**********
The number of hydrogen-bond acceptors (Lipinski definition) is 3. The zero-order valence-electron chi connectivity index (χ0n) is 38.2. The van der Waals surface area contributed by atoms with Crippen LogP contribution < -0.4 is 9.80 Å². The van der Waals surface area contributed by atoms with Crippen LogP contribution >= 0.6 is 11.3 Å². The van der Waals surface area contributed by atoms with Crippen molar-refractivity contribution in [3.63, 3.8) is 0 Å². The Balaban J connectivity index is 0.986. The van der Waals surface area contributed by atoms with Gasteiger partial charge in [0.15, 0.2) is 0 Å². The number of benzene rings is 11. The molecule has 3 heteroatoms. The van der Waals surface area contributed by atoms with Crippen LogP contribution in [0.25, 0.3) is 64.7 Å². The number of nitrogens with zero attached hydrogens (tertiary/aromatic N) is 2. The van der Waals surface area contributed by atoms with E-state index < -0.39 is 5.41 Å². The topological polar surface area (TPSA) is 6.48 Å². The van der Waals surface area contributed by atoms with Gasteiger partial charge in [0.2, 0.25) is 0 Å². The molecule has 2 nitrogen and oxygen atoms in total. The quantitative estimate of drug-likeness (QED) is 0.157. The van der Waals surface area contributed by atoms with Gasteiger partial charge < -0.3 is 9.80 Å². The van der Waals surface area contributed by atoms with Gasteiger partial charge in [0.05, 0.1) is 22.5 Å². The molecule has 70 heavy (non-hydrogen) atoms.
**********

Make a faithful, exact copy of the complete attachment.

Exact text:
The number of hydrogen-bond acceptors (Lipinski definition) is 3. The zero-order valence-electron chi connectivity index (χ0n) is 38.2. The van der Waals surface area contributed by atoms with Crippen LogP contribution < -0.4 is 9.80 Å². The van der Waals surface area contributed by atoms with Crippen LogP contribution >= 0.6 is 11.3 Å². The van der Waals surface area contributed by atoms with Crippen molar-refractivity contribution in [3.63, 3.8) is 0 Å². The Balaban J connectivity index is 0.986. The van der Waals surface area contributed by atoms with Gasteiger partial charge in [0.15, 0.2) is 0 Å². The number of benzene rings is 11. The molecule has 3 heteroatoms. The van der Waals surface area contributed by atoms with Crippen LogP contribution in [0.25, 0.3) is 64.7 Å². The number of nitrogens with zero attached hydrogens (tertiary/aromatic N) is 2. The van der Waals surface area contributed by atoms with E-state index < -0.39 is 5.41 Å². The topological polar surface area (TPSA) is 6.48 Å². The van der Waals surface area contributed by atoms with Gasteiger partial charge in [0.2, 0.25) is 0 Å². The molecule has 2 nitrogen and oxygen atoms in total. The quantitative estimate of drug-likeness (QED) is 0.157. The van der Waals surface area contributed by atoms with Gasteiger partial charge < -0.3 is 9.80 Å². The van der Waals surface area contributed by atoms with Gasteiger partial charge in [0.05, 0.1) is 22.5 Å². The molecule has 70 heavy (non-hydrogen) atoms.